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Silicon Price Spike Is Latest Terrible News for Tech Prices

Generic circuit diagram rendering
(Image credit: Shutterstock)

The semiconductor of choice for the transistors we rely on in just about every electronic product available today, silicon, is the latest metal to suffer a production shortage, according to Bloomberg and mining.com, despite being the second most abundant element in the Earth’s crust.

A silicon wafer with chip etchings visible

(Image credit: European Space Agency/Guus Schoonewille)

You can’t just go grinding up sand to let the MOSFETs out, however, which is why 20% of the silicon produced worldwide is refined to metallurgical-grade purity, and 15% of that is further refined to be used in semiconductors, at a purity of over 99%. 

And that’s what we’re going short of. Thanks to a reduction in production in China, the world’s largest producer of silicon metal, the price of the shiny stuff has risen 300% in less than two months, leading plants in Scandinavia to cut production of chips.

This is bad news not only for the microchip sector, but other large users of silicon such as car manufacturers, who alloy silicon with aluminum to make engine blocks and other parts, and the solar energy industry, where refined monocrystalline silicon is used in panels. It also makes up the basic building blocks of many medical implants. 

The production cut appears to be linked to electricity supply, with Reuters explaining that shortages of coal, combined with increased demand from industry, has led to curbs in the amount of electricity that can be used. China’s power system prevents increases in the price of coal being passed on to consumers, so the power companies themselves are left to either absorb financial losses or reduce output.

The news of a silicon shortage comes as Japanese silicon wafer maker Sumco announces it will be spending over $2 billion to increase its production of 300mm silicon wafers at its plant in Japan’s Saga prefecture, scheduled to be in full operation by 2025. 

  • InvalidError
    The good news just keep coming.

    The joys of supply mono-culture where nearly everything passes through a single country going through a mid-life crisis.
    Reply
  • gargoylenest
    well, its time I start my own silicon refinery in my garage!
    Reply
  • jasonf2
    If I remember right from high school chemistry silicon is a metalloid and on the periodic chart falls to a non metal group, not a metal.
    Reply
  • jasonf2
    InvalidError said:
    The good news just keep coming.

    The joys of supply mono-culture where nearly everything passes through a single country going through a mid-life crisis.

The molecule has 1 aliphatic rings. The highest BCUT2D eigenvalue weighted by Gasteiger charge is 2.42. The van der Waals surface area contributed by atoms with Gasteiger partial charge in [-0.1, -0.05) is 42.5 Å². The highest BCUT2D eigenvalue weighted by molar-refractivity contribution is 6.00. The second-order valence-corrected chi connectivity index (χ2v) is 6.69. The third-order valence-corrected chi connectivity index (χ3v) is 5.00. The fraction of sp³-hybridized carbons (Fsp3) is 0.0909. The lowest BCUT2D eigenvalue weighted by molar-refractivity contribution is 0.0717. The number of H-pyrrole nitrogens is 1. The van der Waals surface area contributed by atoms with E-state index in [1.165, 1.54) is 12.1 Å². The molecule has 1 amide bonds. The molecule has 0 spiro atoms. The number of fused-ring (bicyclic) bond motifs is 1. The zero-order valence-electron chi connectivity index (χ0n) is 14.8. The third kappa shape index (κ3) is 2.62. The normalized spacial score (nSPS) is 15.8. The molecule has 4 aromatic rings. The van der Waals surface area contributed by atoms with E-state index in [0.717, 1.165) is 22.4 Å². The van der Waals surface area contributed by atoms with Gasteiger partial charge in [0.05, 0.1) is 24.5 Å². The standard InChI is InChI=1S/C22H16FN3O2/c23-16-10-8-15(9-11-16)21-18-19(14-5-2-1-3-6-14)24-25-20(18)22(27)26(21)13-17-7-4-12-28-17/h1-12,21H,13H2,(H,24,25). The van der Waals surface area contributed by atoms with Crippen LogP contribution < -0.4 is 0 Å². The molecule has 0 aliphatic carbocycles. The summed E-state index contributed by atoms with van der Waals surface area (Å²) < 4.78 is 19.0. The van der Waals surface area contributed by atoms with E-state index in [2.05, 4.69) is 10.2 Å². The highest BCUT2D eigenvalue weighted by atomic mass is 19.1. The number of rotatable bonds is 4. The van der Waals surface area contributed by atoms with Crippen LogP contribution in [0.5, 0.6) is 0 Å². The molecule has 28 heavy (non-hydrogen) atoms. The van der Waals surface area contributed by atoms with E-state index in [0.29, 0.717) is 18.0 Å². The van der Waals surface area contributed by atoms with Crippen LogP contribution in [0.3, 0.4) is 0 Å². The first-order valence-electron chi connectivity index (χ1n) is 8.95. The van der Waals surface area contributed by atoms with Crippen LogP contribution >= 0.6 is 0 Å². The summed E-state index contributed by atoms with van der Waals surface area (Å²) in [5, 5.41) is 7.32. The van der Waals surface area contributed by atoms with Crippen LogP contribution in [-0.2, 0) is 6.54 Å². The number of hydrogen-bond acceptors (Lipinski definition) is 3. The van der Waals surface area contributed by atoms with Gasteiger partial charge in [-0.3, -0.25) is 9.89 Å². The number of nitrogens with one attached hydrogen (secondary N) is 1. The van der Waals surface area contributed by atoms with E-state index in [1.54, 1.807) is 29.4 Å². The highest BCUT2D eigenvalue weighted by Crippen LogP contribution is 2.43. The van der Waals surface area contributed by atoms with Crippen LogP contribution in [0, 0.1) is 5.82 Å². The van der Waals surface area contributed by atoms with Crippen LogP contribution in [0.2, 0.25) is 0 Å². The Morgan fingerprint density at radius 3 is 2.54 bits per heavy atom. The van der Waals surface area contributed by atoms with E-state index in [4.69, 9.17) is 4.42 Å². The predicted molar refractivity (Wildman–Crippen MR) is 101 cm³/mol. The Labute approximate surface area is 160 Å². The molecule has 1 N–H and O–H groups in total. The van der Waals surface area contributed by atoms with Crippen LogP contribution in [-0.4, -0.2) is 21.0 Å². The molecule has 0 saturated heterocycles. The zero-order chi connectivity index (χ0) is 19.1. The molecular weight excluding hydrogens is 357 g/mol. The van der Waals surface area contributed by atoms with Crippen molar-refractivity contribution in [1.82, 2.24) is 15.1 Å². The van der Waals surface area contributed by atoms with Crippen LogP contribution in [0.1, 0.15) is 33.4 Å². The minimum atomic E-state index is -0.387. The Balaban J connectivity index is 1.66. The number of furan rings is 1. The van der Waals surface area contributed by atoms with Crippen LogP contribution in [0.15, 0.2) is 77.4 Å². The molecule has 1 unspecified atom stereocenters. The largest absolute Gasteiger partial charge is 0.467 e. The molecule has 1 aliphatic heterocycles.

Or better yet a society that has become so fixated on the lowest price that they failed to recognize that outsourcing your entire supply chain on a just in time model leaves you completely helpless when the single vendor who ran everyone out of business via government subsidies and currency exchange manipulation tells you that they can't deliver the product you ordered. Better yet when that vendor is in a country that is willing to profit from capitalism and democracy, but is actually exactly the opposite in stated ideology.
    Reply
  • ConfusedCounsel
    So as the world grapples with a supply chain shortage, forcing production to lines to close, Congress keeps fighting over how much 3.5 trillion it can spend on some undisclosed plans and to be paid for with some undisclosed framework. How exactly is that helping people?
    Reply
  • ConfusedCounsel
    jasonf2 said:
    Or better yet a society that has become so fixated on the lowest price that they failed to recognize that outsourcing your entire supply chain on a just in time model leaves you completely helpless when the single vendor who ran everyone out of business via government subsidies and currency exchange manipulation tells you that they can't deliver the product you ordered. Better yet when that vendor is in a country that is willing to profit from capitalism and democracy, but is actually exactly the opposite in stated ideology.

    But this gave us the green economy we wanted. Consumption without production is so environmentally friendly. Just don't look across the Pacific.

    In hindsight, maybe it would have been more economically sustainable to develop technology allowing for eco-friendly production, rather than exporting our pollution producing production over seas.
    Reply